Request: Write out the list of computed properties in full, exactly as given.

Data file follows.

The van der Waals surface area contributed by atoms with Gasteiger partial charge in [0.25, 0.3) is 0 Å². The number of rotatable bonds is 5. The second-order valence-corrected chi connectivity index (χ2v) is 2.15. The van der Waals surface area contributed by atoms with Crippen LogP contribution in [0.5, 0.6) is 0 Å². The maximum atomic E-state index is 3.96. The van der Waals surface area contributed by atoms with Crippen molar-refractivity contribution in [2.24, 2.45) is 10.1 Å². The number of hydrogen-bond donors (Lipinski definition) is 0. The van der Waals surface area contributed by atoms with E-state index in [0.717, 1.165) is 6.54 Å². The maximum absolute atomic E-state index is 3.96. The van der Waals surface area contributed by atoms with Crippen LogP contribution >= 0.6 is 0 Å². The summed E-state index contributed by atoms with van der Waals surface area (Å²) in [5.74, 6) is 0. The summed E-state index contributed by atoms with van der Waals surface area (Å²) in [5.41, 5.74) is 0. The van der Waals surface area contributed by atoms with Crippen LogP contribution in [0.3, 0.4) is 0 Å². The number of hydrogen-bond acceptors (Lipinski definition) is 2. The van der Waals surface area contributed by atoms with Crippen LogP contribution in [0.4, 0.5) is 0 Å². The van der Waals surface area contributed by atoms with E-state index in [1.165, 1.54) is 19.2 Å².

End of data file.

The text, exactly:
The van der Waals surface area contributed by atoms with Gasteiger partial charge in [0.25, 0.3) is 0 Å². The number of rotatable bonds is 5. The second-order valence-corrected chi connectivity index (χ2v) is 2.15. The van der Waals surface area contributed by atoms with Crippen LogP contribution in [0.5, 0.6) is 0 Å². The maximum atomic E-state index is 3.96. The van der Waals surface area contributed by atoms with Crippen molar-refractivity contribution in [2.24, 2.45) is 10.1 Å². The number of hydrogen-bond donors (Lipinski definition) is 0. The van der Waals surface area contributed by atoms with E-state index in [0.717, 1.165) is 6.54 Å². The maximum absolute atomic E-state index is 3.96. The van der Waals surface area contributed by atoms with Crippen LogP contribution >= 0.6 is 0 Å². The summed E-state index contributed by atoms with van der Waals surface area (Å²) in [5.74, 6) is 0. The summed E-state index contributed by atoms with van der Waals surface area (Å²) in [5.41, 5.74) is 0. The van der Waals surface area contributed by atoms with Crippen LogP contribution in [0.3, 0.4) is 0 Å². The number of hydrogen-bond acceptors (Lipinski definition) is 2. The van der Waals surface area contributed by atoms with Crippen LogP contribution in [0.4, 0.5) is 0 Å². The van der Waals surface area contributed by atoms with E-state index in [1.165, 1.54) is 19.2 Å².